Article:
Price is just one factor that influences a customer’s purchasing decision. Other factors, such as product quality, brand reputation, and customer service, also play a role. Understanding the impact of these non-price factors and incorporating them into the benchmarking process can be challenging.
For instance, some smartphone customers might be willing to pay more for a faster delivery or for damage insurance.
How automated price benchmarking tools can help
Implementing an automated price benchmarking solution can help businesses overcome these challenges and harness the power of a competitive pricing strategy.
1. Streamlining data collection and analysis
Automated tools, such as web scrapers, can efficiently gather large volumes of data from diverse sources. They can handle unstructured and inconsistent data, transforming it into actionable insights.
2. Saving time
Automation eliminates the need for manual data collection and analysis, significantly reducing the time required for price benchmarking. Businesses can focus more on strategy development and less on data management.
3. Keeping up with dynamic prices
Automated tools can track real-time price changes, ensuring that businesses have the most up-to-date information for benchmarking. They can even set alerts for specific price changes, allowing businesses to respond promptly.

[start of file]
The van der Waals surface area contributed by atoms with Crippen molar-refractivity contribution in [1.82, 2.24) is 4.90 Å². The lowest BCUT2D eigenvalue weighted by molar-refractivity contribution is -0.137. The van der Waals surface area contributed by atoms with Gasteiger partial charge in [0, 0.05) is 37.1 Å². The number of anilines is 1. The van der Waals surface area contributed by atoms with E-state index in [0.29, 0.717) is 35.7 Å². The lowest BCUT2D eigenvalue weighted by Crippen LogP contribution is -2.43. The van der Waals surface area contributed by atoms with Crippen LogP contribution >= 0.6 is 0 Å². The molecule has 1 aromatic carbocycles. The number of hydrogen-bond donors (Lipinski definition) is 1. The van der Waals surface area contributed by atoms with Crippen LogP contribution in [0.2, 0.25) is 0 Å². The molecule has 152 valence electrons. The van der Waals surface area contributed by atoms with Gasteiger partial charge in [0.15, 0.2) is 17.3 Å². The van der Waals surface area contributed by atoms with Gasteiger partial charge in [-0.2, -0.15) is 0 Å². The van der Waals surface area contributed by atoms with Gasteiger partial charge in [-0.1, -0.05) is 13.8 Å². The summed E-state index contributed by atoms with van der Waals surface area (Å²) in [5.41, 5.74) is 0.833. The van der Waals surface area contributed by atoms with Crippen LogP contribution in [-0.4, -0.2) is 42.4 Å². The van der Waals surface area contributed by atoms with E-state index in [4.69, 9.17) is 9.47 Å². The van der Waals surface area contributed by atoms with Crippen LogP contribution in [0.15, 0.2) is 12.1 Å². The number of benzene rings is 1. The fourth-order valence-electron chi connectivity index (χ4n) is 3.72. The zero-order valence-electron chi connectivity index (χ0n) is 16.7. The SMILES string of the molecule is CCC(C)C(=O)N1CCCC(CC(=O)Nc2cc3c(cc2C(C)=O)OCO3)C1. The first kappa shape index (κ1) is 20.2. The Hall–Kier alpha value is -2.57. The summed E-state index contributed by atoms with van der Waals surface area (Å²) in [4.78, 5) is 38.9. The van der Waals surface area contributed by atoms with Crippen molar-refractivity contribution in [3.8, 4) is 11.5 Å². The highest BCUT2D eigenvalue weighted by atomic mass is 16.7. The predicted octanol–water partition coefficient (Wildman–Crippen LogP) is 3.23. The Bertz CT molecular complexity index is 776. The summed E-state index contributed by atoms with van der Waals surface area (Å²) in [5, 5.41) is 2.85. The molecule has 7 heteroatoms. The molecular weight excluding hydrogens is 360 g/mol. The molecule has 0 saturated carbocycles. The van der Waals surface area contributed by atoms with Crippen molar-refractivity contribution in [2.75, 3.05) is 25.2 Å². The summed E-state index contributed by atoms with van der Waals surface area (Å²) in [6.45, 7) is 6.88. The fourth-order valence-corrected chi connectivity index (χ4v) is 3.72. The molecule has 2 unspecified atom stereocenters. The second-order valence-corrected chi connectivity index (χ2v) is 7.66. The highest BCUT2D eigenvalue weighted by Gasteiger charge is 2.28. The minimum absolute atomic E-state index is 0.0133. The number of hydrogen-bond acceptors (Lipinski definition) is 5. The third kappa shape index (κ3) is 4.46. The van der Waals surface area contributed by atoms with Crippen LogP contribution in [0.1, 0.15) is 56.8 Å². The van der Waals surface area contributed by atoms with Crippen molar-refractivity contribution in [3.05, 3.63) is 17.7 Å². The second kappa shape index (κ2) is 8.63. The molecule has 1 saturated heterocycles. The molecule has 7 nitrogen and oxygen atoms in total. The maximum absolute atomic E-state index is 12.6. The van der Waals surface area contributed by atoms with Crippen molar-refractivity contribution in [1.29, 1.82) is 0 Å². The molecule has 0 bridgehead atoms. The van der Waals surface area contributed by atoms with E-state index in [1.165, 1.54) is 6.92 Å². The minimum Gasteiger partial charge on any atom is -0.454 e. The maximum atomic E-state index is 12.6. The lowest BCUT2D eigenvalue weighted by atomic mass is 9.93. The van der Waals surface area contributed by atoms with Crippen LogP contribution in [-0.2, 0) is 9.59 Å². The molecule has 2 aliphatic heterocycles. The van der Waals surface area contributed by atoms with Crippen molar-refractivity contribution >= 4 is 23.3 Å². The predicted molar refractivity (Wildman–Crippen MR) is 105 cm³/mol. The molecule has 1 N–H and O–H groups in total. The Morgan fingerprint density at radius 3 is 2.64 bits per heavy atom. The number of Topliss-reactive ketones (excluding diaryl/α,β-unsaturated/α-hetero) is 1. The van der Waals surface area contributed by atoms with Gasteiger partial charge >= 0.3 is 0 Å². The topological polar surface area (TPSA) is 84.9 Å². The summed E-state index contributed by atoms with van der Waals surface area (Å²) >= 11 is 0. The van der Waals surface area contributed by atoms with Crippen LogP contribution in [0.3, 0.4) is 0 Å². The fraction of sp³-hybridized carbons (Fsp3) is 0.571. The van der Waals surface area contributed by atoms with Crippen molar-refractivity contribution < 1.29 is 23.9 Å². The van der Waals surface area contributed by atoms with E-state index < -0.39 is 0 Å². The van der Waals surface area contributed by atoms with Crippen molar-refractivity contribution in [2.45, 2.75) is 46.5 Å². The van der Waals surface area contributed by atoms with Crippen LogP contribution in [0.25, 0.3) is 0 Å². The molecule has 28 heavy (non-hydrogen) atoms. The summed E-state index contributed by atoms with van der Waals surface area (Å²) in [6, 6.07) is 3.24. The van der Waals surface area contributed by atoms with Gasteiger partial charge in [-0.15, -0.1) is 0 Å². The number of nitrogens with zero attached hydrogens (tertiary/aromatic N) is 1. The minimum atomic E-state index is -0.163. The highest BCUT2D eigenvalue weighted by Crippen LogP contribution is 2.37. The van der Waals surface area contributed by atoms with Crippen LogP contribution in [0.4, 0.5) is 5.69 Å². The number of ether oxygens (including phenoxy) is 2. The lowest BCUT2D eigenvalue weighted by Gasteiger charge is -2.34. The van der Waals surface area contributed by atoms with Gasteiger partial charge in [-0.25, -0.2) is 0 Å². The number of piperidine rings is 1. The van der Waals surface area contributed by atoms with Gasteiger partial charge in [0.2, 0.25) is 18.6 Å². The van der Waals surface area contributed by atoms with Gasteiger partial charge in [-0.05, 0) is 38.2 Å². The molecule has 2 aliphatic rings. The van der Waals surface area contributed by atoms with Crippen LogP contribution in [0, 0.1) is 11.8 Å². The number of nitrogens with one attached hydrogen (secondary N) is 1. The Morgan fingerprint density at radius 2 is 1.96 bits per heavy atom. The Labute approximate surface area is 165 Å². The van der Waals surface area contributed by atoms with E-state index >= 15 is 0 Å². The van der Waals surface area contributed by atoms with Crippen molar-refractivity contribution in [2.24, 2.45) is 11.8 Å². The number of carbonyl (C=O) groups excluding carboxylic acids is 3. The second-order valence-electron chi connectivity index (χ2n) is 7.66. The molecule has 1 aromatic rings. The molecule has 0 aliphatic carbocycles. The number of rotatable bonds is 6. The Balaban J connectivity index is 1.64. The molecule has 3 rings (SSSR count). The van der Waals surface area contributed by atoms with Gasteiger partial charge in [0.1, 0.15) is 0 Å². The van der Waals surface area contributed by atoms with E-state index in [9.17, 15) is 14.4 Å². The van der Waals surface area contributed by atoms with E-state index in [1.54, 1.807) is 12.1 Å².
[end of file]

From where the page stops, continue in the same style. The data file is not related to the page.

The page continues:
4. Precise product matching
Advanced automated tools use algorithms to match similar products accurately, ensuring that businesses are comparing like with like. This level of precision is often difficult to achieve manually.
5. Incorporating non-price factors
Initially, the actual prices of finished goods are calculated by considering cost estimates, however, later, other factors are also taken into account while balancing competitive prices.
Automated tools can also take into account non-price factors like product reviews, ratings, and brand reputation when benchmarking prices. They provide a holistic view of the market, helping businesses set prices that reflect the total value of their offering. For instance, an effective automated solution will have built-in social media scraping capabilities to make sure no data is left out of the pricing strategy.